Slice of Life #6: AP English Literature

Slice of LifeI have had a busy summer! It seems to be winding down now that I have completed AP English Literature training. Maybe now that I’ve finished most of my summer PD, I will have a bit more time to blog.

Years ago and early in my career, one of my schools was considering sending me to AP Language training, but I moved on to a different school before that happened. I don’t think my previous principal would ever have considered it for a variety of reasons. One of the reasons I finally did it was that our chief AP Literature teacher was overloaded, and I thought it would help him out.

I had a great week at Fitchburg State University in nearby Fitchburg at the training. The other teachers in my group were a great group of educators. Most of them were public school teachers, so I learned a lot about public schools in Massachusetts. Interesting stuff. Frankly, none of what I heard made me want to go back to public schools, though my own children have received a good education from our local public school system. The system just seems designed to frustrate teachers nowadays. It makes me sad. I am a little on the fence about whether or not to continue pursuing my Massachusetts teaching certificate. In some ways, it seems like such a hassle. I am tempted to go for National Board Certification, even though I know the amount of work involved, principally because I wouldn’t have to worry about the different certification rules for different places. (Is that accurate, those of you who are NBCT?) I have wanted to do it anyway.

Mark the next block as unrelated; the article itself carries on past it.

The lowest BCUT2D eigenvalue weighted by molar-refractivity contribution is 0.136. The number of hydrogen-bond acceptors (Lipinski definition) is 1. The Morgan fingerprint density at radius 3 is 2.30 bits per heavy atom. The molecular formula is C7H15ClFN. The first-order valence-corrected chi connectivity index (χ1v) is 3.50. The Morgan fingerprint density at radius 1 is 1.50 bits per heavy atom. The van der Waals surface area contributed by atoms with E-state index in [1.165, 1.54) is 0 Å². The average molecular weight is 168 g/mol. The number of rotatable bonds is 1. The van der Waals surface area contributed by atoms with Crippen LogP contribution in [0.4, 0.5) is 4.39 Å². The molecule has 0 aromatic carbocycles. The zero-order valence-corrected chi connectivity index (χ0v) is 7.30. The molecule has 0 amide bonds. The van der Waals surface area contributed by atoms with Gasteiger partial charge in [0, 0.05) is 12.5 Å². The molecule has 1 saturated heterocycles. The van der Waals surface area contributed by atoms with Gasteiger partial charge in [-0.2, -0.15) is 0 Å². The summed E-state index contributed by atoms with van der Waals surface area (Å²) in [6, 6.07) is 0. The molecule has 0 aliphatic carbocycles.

As to the AP training, my instructor is a brilliant AP teacher. We got a lot of great tools and no-nonsense advice. I liked her a lot. She really helped me clear up why TPCASTT was not working as well for me as I wanted it to (I was, naturally, doing it a little bit wrong—not totally wrong, but wrong enough that the kids were not doing more than scratching the surface). I was dreading the poetry part, I am not going to lie. I know that teaching AP involves teaching a lot of poetry, and frankly, I was feeling like I wasn’t very good at that, but the tools that my instructor gave me have made me feel a lot more confident. I am really excited about the course and getting going now. I was, I admit, feeling a bit intimidated and not at all sure about AP in general. I still think it should be a bit more open than it is at my school, but I learned a great deal about how it functions at other schools. I also learned a lot about the AP rubric and how to grade. I was fairly consistently two points below what the instructor said the College Board graded several of the essays. I guess if you are going to have a grading issue, then grading a little lower is better than being too high because the students will possibly do better on the exam. By the end, though, I was figuring it out pretty well, and the last round of papers we evaluated, I hit the mark each time. The last few days, I’ve been working on reading the books I want to teach and the course audit syllabus. I am feeling pretty confident about the way the course is shaping up.